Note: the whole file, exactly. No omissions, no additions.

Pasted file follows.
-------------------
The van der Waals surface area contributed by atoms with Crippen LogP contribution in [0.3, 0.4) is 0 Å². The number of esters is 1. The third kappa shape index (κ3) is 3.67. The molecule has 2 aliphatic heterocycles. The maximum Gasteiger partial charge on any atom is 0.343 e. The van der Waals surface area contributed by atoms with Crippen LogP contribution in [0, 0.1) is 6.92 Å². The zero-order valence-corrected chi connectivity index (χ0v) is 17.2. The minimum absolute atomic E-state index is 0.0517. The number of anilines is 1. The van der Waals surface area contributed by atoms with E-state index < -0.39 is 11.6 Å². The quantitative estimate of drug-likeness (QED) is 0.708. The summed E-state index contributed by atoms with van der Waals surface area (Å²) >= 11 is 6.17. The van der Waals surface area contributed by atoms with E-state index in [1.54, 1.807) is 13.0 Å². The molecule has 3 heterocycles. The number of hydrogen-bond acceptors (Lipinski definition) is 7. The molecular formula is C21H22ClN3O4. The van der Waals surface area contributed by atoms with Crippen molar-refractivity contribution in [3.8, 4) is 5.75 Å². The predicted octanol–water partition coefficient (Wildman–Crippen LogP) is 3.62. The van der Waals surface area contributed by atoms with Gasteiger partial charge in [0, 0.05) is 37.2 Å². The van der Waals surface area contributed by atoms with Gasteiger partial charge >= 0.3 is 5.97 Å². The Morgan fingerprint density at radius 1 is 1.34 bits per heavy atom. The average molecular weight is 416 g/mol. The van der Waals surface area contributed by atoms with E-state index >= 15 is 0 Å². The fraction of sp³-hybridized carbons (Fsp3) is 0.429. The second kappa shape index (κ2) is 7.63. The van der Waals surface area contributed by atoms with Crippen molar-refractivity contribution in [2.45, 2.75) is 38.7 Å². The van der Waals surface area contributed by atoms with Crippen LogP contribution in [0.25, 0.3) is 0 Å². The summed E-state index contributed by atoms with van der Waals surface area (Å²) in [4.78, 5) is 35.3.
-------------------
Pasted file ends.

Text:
The van der Waals surface area contributed by atoms with Crippen LogP contribution in [0.3, 0.4) is 0 Å². The number of esters is 1. The third kappa shape index (κ3) is 3.67. The molecule has 2 aliphatic heterocycles. The maximum Gasteiger partial charge on any atom is 0.343 e. The van der Waals surface area contributed by atoms with Crippen LogP contribution in [0, 0.1) is 6.92 Å². The zero-order valence-corrected chi connectivity index (χ0v) is 17.2. The minimum absolute atomic E-state index is 0.0517. The number of anilines is 1. The van der Waals surface area contributed by atoms with E-state index < -0.39 is 11.6 Å². The quantitative estimate of drug-likeness (QED) is 0.708. The summed E-state index contributed by atoms with van der Waals surface area (Å²) >= 11 is 6.17. The van der Waals surface area contributed by atoms with E-state index in [1.54, 1.807) is 13.0 Å². The molecule has 3 heterocycles. The number of hydrogen-bond acceptors (Lipinski definition) is 7. The molecular formula is C21H22ClN3O4. The van der Waals surface area contributed by atoms with Crippen molar-refractivity contribution in [3.8, 4) is 5.75 Å². The predicted octanol–water partition coefficient (Wildman–Crippen LogP) is 3.62. The van der Waals surface area contributed by atoms with Gasteiger partial charge in [0, 0.05) is 37.2 Å². The van der Waals surface area contributed by atoms with Gasteiger partial charge >= 0.3 is 5.97 Å². The Morgan fingerprint density at radius 1 is 1.34 bits per heavy atom. The average molecular weight is 416 g/mol. The van der Waals surface area contributed by atoms with E-state index >= 15 is 0 Å². The fraction of sp³-hybridized carbons (Fsp3) is 0.429. The second kappa shape index (κ2) is 7.63. The van der Waals surface area contributed by atoms with Crippen molar-refractivity contribution in [2.45, 2.75) is 38.7 Å². The van der Waals surface area contributed by atoms with Crippen LogP contribution in [0.25, 0.3) is 0 Å². The summed E-state index contributed by atoms with van der Waals surface area (Å²) in [4.78, 5) is 35.3.